In the cold war exhibition, one object was the public’s favourite – a jukebox playing well-known songs from the cold war era. Why was precisely this object so much appreciated by visitors? I’m still wondering about the reasons: was it because the visitor could play around, touch it, choose the songs he wanted? Because it is simply an iconic object? Because many visitors have never seen such a device with their own eyes before? Because of nostalgia? After all, playing songs from the 1950s and 1960s might trigger memories, different for each listener. Others might have images of the “American way of life” popping up in their heads; of diners, Chevrolet cars and the pompadour haircut.
In my opinion, besides their usual activities and missions, museums should try to experiment and show, for instance, a limited range of objects (maybe chosen together with the public?), but telling and collecting stories related to them and making entangled histories visible. Returning to the jukebox: what about letting visitors tell their memories when they hear a specific song played by it? There is a lot of unused potential, and it would be an excellent example of shared authority. The museum would participate in a unique way of building knowledge and sharing it during an exhibition. Museums could become places of public debates, even after the exhibition, not only when they organise conferences that merely allow the attendees to ask some questions.
Promoting critical reflections and using digital approaches
Museums would spark even further critical reflection on what is shown, on the past, on the role and use of memories. This year, I visited the much-advertised (and merchandised) temporary exhibition Portugal: Drawing the World at the MNHA. It showed many nice and shiny objects originating from former Portuguese colonies. But were there any critical reflections? Not at all. It was an exhibition fully embracing a view on art and culture not unlike Matthew Arnold’s definition, limited to a normative conception of only including “the best which has been thought and said in the world” (Arnold 2006, 5). I had the impression that it was rather a showcasing of awe-inspiring “things” produced in the colonies. But the sweat and tears behind those objects remained invisible, untold, unspoken. At the end of the tour, the visitor was merely offered the possibility to leave a comment in a guestbook. Though it was a rather intimidating situation: a warden was standing a couple of meters next to it and watching every step of the visitors (at least when I was there).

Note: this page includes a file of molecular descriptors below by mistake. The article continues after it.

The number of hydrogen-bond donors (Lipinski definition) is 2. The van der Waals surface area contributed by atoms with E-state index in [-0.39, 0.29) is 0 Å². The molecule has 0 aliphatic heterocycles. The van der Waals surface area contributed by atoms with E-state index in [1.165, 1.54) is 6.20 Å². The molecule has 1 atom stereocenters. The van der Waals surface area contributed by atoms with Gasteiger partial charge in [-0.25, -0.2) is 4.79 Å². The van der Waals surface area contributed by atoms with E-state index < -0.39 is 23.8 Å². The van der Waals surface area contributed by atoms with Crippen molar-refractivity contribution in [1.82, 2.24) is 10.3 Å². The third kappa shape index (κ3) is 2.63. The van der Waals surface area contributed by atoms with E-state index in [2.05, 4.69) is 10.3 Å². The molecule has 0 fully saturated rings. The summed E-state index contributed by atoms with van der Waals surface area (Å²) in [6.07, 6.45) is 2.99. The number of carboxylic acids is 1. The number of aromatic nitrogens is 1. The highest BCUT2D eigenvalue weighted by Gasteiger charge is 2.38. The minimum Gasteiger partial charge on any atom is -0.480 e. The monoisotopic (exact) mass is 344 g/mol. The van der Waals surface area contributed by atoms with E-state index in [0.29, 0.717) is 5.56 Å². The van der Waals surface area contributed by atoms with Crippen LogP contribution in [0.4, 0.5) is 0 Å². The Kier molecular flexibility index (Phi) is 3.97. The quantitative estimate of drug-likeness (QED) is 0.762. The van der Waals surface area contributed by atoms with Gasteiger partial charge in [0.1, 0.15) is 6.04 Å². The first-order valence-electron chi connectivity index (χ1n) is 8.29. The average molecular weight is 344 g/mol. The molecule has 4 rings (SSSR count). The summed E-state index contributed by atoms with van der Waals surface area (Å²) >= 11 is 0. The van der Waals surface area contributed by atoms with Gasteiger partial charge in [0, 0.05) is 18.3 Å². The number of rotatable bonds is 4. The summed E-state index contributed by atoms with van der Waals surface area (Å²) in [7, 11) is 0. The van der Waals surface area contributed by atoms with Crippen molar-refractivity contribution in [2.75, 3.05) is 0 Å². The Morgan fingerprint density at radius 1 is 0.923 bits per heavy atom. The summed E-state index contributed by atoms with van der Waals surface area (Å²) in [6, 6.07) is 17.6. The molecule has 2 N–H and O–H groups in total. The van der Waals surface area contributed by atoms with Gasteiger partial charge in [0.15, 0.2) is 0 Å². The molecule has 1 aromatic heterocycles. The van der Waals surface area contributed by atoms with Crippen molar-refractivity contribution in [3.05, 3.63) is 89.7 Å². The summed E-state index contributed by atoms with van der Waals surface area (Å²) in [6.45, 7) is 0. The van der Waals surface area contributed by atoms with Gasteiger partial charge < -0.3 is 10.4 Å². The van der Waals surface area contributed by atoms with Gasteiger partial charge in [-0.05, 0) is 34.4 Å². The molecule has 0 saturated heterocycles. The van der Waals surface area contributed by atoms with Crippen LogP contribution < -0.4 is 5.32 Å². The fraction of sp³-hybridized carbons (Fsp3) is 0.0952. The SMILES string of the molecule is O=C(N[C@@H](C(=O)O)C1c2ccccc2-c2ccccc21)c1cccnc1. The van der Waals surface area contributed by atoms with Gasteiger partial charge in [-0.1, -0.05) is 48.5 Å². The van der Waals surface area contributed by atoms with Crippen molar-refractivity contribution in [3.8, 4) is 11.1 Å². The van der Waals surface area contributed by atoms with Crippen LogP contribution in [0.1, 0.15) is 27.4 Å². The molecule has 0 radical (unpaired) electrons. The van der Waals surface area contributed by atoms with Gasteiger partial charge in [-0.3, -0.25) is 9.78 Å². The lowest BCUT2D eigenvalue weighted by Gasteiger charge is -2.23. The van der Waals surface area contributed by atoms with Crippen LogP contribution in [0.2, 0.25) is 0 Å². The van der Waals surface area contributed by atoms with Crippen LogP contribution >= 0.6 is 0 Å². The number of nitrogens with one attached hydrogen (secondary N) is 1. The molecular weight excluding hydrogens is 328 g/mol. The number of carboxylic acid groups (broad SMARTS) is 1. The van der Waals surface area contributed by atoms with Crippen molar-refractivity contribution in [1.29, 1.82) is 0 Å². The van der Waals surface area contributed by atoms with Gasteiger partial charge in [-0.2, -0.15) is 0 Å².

Museums do not need to radically change their missions and objectives, they only need to think outside the box, experiment with new ways of storytelling, invite visitors to participate in enriching an exhibition, in telling their stories, experiences and impressions. A potentially fruitful way of promoting shared authority and public debates are digital platforms. There are already a plethora of crowdsourcing platforms, virtual exhibitions and digital archives. Museums have the know-how and the collection, and could use that in making their own sites much more interactive and turning them into digital platforms. And why not, for instance, offering visitors to use PixStori and explore the museum, sharing their own stories about objects that trigger memories and uploading them to the museum’s webpage? Or how about experts sharing some anecdotes?
Such approaches and initiatives would certainly render exhibitions much more dynamic – especially permanent ones. Yet, they would also need curators and visitors to leave their comfort zones and experiment. It would need additional efforts and a lot of trust that there would not be any abuses. But it is only one of many possible ideas of how to involve the broader public in collecting information and sharing knowledge, of how making the museum a place of shared authority and public debate.
C²DH, Université du Luxembourg
Arnold, Matthew. 2006. Culture and Anarchy. Edited by Jane Garnett. Oxford: Oxford University Press.
Bourdieu, Pierre, and Alain Darbel. 1969. L’amour de l’art: les musées d’art européens et leur public. Paris: Éditions de Minuit.
Cauvin, Thomas. 2016. Public History: A Textbook of Practice. New York: Routledge.
Vergo, Peter, ed. 1989. The New Museology. London: Reaktion Books.